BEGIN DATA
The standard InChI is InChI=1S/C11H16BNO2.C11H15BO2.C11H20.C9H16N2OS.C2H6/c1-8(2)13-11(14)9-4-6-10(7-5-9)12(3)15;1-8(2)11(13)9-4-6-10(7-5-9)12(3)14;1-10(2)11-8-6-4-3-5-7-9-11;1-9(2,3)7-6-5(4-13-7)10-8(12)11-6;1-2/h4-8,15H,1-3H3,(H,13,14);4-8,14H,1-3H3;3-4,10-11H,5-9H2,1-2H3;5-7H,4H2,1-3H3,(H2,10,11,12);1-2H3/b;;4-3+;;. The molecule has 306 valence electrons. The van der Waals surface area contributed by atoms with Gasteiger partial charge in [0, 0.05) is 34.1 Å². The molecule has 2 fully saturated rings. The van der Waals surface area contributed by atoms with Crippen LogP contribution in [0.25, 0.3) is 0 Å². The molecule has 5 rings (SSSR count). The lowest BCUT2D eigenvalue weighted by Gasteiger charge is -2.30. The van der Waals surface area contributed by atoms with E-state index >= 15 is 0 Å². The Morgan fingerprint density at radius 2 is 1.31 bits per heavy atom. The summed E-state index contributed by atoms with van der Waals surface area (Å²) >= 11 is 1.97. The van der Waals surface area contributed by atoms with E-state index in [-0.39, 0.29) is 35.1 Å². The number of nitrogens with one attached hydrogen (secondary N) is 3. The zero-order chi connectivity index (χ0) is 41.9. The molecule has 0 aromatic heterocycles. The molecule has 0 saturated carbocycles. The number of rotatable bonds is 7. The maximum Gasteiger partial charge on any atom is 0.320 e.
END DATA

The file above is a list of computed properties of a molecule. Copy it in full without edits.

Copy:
The standard InChI is InChI=1S/C11H16BNO2.C11H15BO2.C11H20.C9H16N2OS.C2H6/c1-8(2)13-11(14)9-4-6-10(7-5-9)12(3)15;1-8(2)11(13)9-4-6-10(7-5-9)12(3)14;1-10(2)11-8-6-4-3-5-7-9-11;1-9(2,3)7-6-5(4-13-7)10-8(12)11-6;1-2/h4-8,15H,1-3H3,(H,13,14);4-8,14H,1-3H3;3-4,10-11H,5-9H2,1-2H3;5-7H,4H2,1-3H3,(H2,10,11,12);1-2H3/b;;4-3+;;. The molecule has 306 valence electrons. The van der Waals surface area contributed by atoms with Gasteiger partial charge in [0, 0.05) is 34.1 Å². The molecule has 2 fully saturated rings. The van der Waals surface area contributed by atoms with Crippen LogP contribution in [0.25, 0.3) is 0 Å². The molecule has 5 rings (SSSR count). The lowest BCUT2D eigenvalue weighted by Gasteiger charge is -2.30. The van der Waals surface area contributed by atoms with E-state index >= 15 is 0 Å². The Morgan fingerprint density at radius 2 is 1.31 bits per heavy atom. The summed E-state index contributed by atoms with van der Waals surface area (Å²) >= 11 is 1.97. The van der Waals surface area contributed by atoms with E-state index in [-0.39, 0.29) is 35.1 Å². The number of nitrogens with one attached hydrogen (secondary N) is 3. The zero-order chi connectivity index (χ0) is 41.9. The molecule has 0 aromatic heterocycles. The molecule has 0 saturated carbocycles. The number of rotatable bonds is 7. The maximum Gasteiger partial charge on any atom is 0.320 e.